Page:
As a psychology major, I am very familiar with the strong influence that the environment can have on one’s behavior. The environment has the potential to elicit certain, repeated responses to normally neutral stimuli. I recognize that this sounds a bit jargony, so I’ll try to break it down as best I can for the purpose of this post.
Our bodies are naturally a neutral stimuli. In ancient times, the body was not glorified in the media nor was it intentionally starved, inundated with laxatives and diet pills, and forced to exercise even while exhausted or injured. The body was simply the mechanism that allowed humans to hunt, eat, reproduce, and sleep. Ancient humans did not have any emotional ties to their bodies– no hatred, no obsessive thoughts about their fat, no guilt after eating a hearty meal. It sounds heavenly, until you remember that these ancient people did not have the comforts of modern day socialization (aka, no Netflix).
So, other than Netflix, what changed over the course of, say, hundreds of thousands of years? The answer is simple, really: society. More specifically, society’s values. As food became abundant, fashion became essential, and money infiltrated every aspect of living, humans turned on their bodies. Beauty was held as the highest standard, and anything less than beautiful was deemed “bad”. This led to children and adults developing poor self esteem and many people praising the diet industry as an angel sent from above.
What’s worse, the once-neutral body became objectified and judged, with either positive words (beautiful, thin, fit, healthy) or negative words (ugly, fat, out of shape, unhealthy). Judging one’s body became a means for social acceptance, and maintaining a neutral view of one’s body yielded rejection and ostracism.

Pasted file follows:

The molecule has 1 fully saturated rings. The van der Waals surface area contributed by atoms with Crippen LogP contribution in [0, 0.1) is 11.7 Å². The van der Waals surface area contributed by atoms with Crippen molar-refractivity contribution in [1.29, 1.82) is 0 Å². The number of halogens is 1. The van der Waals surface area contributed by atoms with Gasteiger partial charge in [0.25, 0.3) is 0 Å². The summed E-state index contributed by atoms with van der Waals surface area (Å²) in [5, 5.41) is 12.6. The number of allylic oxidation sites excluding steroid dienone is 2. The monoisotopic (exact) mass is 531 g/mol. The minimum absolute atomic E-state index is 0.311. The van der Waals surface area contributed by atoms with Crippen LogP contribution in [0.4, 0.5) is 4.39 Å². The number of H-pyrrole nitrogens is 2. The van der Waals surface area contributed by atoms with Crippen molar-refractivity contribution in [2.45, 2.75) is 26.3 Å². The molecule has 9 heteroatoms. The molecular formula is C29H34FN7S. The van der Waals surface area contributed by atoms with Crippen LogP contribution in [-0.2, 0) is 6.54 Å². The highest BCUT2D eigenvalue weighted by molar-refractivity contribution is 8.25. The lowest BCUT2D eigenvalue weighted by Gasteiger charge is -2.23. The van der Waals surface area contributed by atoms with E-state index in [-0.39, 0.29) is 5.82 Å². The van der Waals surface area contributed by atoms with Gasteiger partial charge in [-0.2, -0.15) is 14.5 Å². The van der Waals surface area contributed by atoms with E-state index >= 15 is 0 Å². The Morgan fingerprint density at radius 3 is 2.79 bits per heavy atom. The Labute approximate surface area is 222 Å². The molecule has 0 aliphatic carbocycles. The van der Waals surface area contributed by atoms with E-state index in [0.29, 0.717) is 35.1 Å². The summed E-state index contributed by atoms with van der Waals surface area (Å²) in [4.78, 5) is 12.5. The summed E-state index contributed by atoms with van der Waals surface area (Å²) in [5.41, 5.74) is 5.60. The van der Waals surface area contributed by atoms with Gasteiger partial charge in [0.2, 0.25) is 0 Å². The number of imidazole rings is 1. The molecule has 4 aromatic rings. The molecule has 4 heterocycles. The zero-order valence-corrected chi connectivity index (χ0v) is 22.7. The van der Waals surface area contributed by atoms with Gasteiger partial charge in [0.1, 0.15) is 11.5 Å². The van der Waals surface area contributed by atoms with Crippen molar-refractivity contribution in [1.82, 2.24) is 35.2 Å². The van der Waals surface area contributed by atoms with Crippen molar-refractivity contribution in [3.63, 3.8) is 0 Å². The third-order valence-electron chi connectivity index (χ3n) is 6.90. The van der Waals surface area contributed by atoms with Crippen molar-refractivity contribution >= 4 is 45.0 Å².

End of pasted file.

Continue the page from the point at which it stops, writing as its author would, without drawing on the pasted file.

But wait, those who developed eating disorders, which fed off this culture of judgement, were seen as vain. These men and women who judged their bodies harsher than anyone else were written off as self-absorbed and shallow. It would take years before eating disorders were recognized as a life-threatening mental illness, rooted in much more than society’s body image obsession.
And today, it seems as if society is even more obsessed with bodies. In this culture of insanity and glorified judgement of a once neutral object, how can anyone practice healthy acceptance of their bodies? The answer lies in a simple concept discovered long ago in psychology: conditioning. I’ve tried it myself and can vouch for its success.
One day, I grew weary of looking in the mirror and judging my body. So, I recalled one of the first lessons I learned in my psychology classes about the power of conditioning, and I gave it a shot. Over the course of a couple of weeks, I had trained myself to replace a natural response to a neutral stimuli with a positive response. In other words, I looked in the mirror and forced my first thought to be “You are beautiful.” Now, just three weeks later, as soon as I catch a glimpse of my reflection, my automatic response is “You are beautiful.”
My advice to anyone who has ever judged their body is to try replacing the judgment with a positive phrase or word, or even a neutral one, like “apple”. The goal in this exercise is to remove negative judgment and allow the body to exist as it is meant to exist. And hopefully someday, we will all stop judging something that is simply a part of life, as neutral as the air we breathe. Fight on, fellow warriors.